22. 22. There is a uniform tax of 10 percent throughout the country on televisions ads. Cinema advertisings have a 20 percent tax in Vienna, 20 percent in Burgenland, and 30 percent in Steiermark. There is no cinema tax in the other federal states. There are no recommendations to use this media, due to the specific use and target audience of this product. It is prohibited to portray or imply the endorsement of healthcare professionals, healthcare authorities, or celebrities in advertising in order to encourage the use of a pharmaceutical product. Similarly, it is prohibited to show a bodily injury in advertising for the purpose of dramatizing the positive effect of a product. Specialized advertising may only be used in literature distributed to healthcare professionals (i.e. doctors, hospitals) and may not be aired on TV or the radio. On-line messaging: The benefits of online advertising in open access journals (as opposed to traditional or print subscription titles) are that pharma marketers can target an almost unlimited and extensive global audience. Whereas print journals offer a limited range of advertising options for pharma and med professionals and normally charge by the page, communications, online advertising in scientific, technical and medical (STM) journals offers the marketer the option to target a niche audience using a plethora of techniques (banners, skyscrapers, search-targeted text ads, sponsored emails, journal article alerts and video banners). The ROI and effectiveness of the campaign can also be monitored directly by the number of impressions or CPC (cost per click), although marketers should beware as colorful and larger creative’s do not necessarily lead to high open or click-through rates. Traditional journals now available online naturally offer similar marketing options, but the effectiveness of their campaigns and reach is often automatically restricted by the fact that their content is not necessarily freely available online. DISTRIBUTION The product follows a particular distribution-chain in order to get from the manufacturer to the patient: manufacturer – wholesale – public pharmacy or hospital pharmacy – patient. Some physicians maintain a small pharmacy. (They are called self-dispensing doctors.) These doctors can only purchase the drugs from public pharmacies. Physicians do not have individual or collective budgets. They have contractual relationships with the Krankenkassen. The Krankenkassen only accord reimbursement status to a drug which is deemed economic, in the sense of guaranteeing sufficient and adequate treatment while keeping the cost of the treatment as low as possible. It is therefore only to be expected that each doctor’s prescribing habits are monitored and compared to that of his peers. If he cannot justify deviations from average behavior, which leads to higher drug expenditures, he can expect to be reprimanded. If subsequent advice is ignored the doctor risks losing his contract with the Krankenkassen. Market Opportunities Doing business in and from Austria definitely has its advantages. The introduction below summarizes four advantages that will be particularly relevant in the future. First, Austria is an international crossroads, bordering on eight European countries: Germany, Italy, Switzerland, Slovenia, Hungary, Slovakia, Czech Republic, and Liechtenstein. Four of Austria’s neighbors joined the EU in May 2004 (Czech Republic, Slovakia, Slovenia, and Hungary), transforming Austria geographically from a country on the eastern frontier of the EU to one occupying a more central position in the enlarged EU. The addition of two other Eastern European countries, Romania and Bulgaria, as new EU members at the beginning of 2007 strengthened Austria’s central position. 22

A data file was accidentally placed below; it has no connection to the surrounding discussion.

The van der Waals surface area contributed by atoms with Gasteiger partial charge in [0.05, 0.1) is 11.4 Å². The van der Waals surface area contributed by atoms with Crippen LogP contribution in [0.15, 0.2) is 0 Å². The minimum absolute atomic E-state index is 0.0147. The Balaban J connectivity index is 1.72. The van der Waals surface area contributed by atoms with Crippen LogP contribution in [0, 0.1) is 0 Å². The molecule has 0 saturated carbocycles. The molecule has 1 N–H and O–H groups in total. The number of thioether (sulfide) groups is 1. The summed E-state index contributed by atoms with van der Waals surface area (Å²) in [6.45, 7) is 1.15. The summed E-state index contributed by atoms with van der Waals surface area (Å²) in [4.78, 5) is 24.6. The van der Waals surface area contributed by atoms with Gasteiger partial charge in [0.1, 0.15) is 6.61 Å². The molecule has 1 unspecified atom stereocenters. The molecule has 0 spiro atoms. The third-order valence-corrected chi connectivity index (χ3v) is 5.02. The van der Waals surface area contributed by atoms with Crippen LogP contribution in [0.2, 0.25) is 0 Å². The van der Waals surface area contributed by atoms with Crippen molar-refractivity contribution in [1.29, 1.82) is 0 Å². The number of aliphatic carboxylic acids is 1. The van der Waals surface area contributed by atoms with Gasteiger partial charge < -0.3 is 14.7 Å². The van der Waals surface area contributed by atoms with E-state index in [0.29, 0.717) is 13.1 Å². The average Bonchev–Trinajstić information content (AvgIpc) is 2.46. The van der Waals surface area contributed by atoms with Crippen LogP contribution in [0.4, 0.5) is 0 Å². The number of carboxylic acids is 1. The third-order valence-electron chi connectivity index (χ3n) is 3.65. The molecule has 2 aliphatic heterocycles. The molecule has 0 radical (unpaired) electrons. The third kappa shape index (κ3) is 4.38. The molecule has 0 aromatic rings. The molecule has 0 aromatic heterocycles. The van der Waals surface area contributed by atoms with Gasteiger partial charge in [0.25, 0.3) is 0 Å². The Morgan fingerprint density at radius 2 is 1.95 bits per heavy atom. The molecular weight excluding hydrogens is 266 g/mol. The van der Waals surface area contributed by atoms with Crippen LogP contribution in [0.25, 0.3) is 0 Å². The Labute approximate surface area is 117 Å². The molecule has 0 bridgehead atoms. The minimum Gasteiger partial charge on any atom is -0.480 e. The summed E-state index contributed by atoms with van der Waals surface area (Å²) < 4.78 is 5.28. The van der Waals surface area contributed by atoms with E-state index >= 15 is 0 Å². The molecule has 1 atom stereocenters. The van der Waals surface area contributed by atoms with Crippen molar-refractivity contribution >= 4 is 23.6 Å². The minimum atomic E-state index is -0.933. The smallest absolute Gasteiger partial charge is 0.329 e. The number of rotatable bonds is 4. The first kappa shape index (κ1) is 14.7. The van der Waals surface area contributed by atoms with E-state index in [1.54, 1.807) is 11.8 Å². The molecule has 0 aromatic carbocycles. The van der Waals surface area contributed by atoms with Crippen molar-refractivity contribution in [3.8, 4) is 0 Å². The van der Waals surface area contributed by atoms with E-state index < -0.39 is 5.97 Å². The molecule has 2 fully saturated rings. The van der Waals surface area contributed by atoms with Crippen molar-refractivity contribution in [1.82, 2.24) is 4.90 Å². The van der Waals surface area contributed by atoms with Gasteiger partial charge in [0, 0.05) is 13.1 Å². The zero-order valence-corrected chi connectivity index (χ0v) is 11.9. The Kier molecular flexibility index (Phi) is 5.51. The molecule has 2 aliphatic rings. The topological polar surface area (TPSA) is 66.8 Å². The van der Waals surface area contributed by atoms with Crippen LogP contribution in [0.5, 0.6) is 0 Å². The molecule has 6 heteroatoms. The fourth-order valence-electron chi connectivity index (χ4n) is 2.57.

23. 23. Austria is a member of the Schengen agreement and offers U.S. companies access to growing markets in the new EU frontier of Eastern and Southeastern Europe. Some ask whether Austria will continue to play a role as gateway to the East in attracting U.S. exports and investment, or whether U.S. firms will bypass Austria and go directly to the more growth-oriented and often more pro-business new EU members. The answer depends on many factors, and American firms are wise to assess all options. U.S. business continues to view Austria as a prime location and distribution hub. The country has financial and transportation links to the Eastern European and Balkan region, and its banks and service providers understand regional business practices. Partnerships with Austrian firms having a presence in regional markets may be an attractive option for some U.S. companies. A second advantage for Austria is its well-diversified and relatively resilient economy. The Austrian government has sought to remain competitive by pursuing investment in high-potential industries such as telecommunications, non-agricultural biotechnology, medical and pharmaceutical research, and electronics. For U.S. companies in these industry sectors, Austria represents a good opportunity for export, joint ventures, and investment. Under pressure from the newest EU members, which offer lower corporate tax rates, Austria lowered its corporate tax rate in 2005 from 34% to 25%. This step reflected a commitment by the government to compete with its new EU neighbors. A third plus for Austria is its membership in the EU and the Euro currency zone. The Euro has been the common currency for Austria since 2002. It has already facilitated trade and promoted economic stability for U.S. companies, helping them to manage pricing, balance accounts, and move products within Austria and throughout EU member countries. It should be noted that some U.S. firms have found Austria’s implementation of EU rules unnecessarily burdensome, bureaucratic and non-transparent, and have threatened to cut back on their investment in Austria as a result. Nevertheless, for U.S. exporters, the unified EU market and the still favorable exchange rate between the Euro and the dollar mean that U.S. goods should be able to compete on advantageous terms in the coming year. A fourth advantage Austria offers is that the United States is its third largest trading partner and its largest trading partner outside of Europe. U.S. companies entering the market for the first time will benefit from the strong trading relationship already established between the two countries. Austria is a very attractive market demanding high product quality, excellent after sales service, and competitive prices. Although Austrian buyers may give preference to the supplier who is closest geographically and who speaks German, many U.S. products and services can compete well with those from Germany and other EU member countries. Market Entry Strategy The best strategy for an American exporter to Austria is usually to select one distributor or agent for the entire Austrian market. Some companies appoint distributors in Germany who cover all of German-speaking Europe, including Germany, Austria, and most of Switzerland. But this works best for U.S. exporters with a limited number of customers and end-users in Austria. In such cases, a distributor might be located in Munich instead of Vienna. The U.S. Commercial Service in Vienna and its industry specialists are pleased to offer the well-established Gold Key Service, one of the most cost-effective methods of entering the Austrian market, as well as an array of other services tailored to the needs of U.S. companies exporting to Austria. For more details please see Chapter 10 of our "Country Commercial Guide for U.S. Companies: Doing Business in Austria"1 . Payment For suppliers entering the Austrian market for the first time or selling to new customers, the usual practice is to require confirmed and irrevocable letters of credit. Most trade relationships between the United States and Austria, however, are well-established, and less stringent requirements, including both open account and extended terms, are often agreed upon once confidence is established. As Austria is a fully developed industrial nation, no special funding of U.S. export sales is available from U.S. governmental or multinational institutions. Austria’s international credit rating gives it preferred status for trade, finance, and investment guarantees. A bilateral arbitration agreement exists and can be included in contracts. In Austria, the period allowed for payment is between 30 and 60 days. Early payments are credited with a three percent discount. Supplier credits are common. 23